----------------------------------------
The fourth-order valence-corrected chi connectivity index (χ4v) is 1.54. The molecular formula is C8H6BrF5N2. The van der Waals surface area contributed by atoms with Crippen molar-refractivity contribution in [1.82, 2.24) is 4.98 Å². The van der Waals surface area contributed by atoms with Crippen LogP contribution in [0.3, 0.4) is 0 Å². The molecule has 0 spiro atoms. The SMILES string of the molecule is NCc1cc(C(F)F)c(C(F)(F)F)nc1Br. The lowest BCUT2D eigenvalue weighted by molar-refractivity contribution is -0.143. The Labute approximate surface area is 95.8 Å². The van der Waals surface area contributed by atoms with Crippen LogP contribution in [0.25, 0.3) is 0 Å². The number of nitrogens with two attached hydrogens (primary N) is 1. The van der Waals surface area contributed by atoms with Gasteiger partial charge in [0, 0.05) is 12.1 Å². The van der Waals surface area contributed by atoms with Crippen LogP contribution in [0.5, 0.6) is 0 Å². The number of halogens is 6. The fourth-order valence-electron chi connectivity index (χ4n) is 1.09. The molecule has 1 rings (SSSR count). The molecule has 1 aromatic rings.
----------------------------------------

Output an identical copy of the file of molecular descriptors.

The fourth-order valence-corrected chi connectivity index (χ4v) is 1.54. The molecular formula is C8H6BrF5N2. The van der Waals surface area contributed by atoms with Crippen molar-refractivity contribution in [1.82, 2.24) is 4.98 Å². The van der Waals surface area contributed by atoms with Crippen LogP contribution in [0.3, 0.4) is 0 Å². The molecule has 0 spiro atoms. The SMILES string of the molecule is NCc1cc(C(F)F)c(C(F)(F)F)nc1Br. The lowest BCUT2D eigenvalue weighted by molar-refractivity contribution is -0.143. The Labute approximate surface area is 95.8 Å². The van der Waals surface area contributed by atoms with Crippen LogP contribution in [0.25, 0.3) is 0 Å². The number of nitrogens with two attached hydrogens (primary N) is 1. The van der Waals surface area contributed by atoms with Gasteiger partial charge in [0, 0.05) is 12.1 Å². The van der Waals surface area contributed by atoms with Crippen LogP contribution in [0.5, 0.6) is 0 Å². The number of halogens is 6. The fourth-order valence-electron chi connectivity index (χ4n) is 1.09. The molecule has 1 rings (SSSR count). The molecule has 1 aromatic rings.